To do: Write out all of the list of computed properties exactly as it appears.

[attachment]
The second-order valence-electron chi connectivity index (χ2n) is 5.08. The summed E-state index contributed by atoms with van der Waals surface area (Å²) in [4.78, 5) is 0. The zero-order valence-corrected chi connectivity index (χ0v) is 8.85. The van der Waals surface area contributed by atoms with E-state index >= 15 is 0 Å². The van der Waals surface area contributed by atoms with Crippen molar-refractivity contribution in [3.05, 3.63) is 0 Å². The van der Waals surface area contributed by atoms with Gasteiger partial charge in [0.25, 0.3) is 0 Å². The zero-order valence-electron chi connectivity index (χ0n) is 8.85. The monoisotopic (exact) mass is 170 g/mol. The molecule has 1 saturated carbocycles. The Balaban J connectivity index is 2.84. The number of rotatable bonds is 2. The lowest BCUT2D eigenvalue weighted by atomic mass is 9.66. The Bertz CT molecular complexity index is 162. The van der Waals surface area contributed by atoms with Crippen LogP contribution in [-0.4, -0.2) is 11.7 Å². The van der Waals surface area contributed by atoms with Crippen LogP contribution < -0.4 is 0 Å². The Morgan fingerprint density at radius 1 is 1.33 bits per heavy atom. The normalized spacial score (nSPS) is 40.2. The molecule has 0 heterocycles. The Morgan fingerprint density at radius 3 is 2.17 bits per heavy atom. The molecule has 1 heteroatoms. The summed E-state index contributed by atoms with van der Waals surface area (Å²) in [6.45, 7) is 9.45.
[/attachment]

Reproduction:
The second-order valence-electron chi connectivity index (χ2n) is 5.08. The summed E-state index contributed by atoms with van der Waals surface area (Å²) in [4.78, 5) is 0. The zero-order valence-corrected chi connectivity index (χ0v) is 8.85. The van der Waals surface area contributed by atoms with E-state index >= 15 is 0 Å². The van der Waals surface area contributed by atoms with Crippen molar-refractivity contribution in [3.05, 3.63) is 0 Å². The van der Waals surface area contributed by atoms with Gasteiger partial charge in [0.25, 0.3) is 0 Å². The zero-order valence-electron chi connectivity index (χ0n) is 8.85. The monoisotopic (exact) mass is 170 g/mol. The molecule has 1 saturated carbocycles. The Balaban J connectivity index is 2.84. The number of rotatable bonds is 2. The lowest BCUT2D eigenvalue weighted by atomic mass is 9.66. The Bertz CT molecular complexity index is 162. The van der Waals surface area contributed by atoms with Crippen LogP contribution in [-0.4, -0.2) is 11.7 Å². The van der Waals surface area contributed by atoms with Crippen LogP contribution < -0.4 is 0 Å². The Morgan fingerprint density at radius 1 is 1.33 bits per heavy atom. The normalized spacial score (nSPS) is 40.2. The molecule has 0 heterocycles. The Morgan fingerprint density at radius 3 is 2.17 bits per heavy atom. The molecule has 1 heteroatoms. The summed E-state index contributed by atoms with van der Waals surface area (Å²) in [6.45, 7) is 9.45.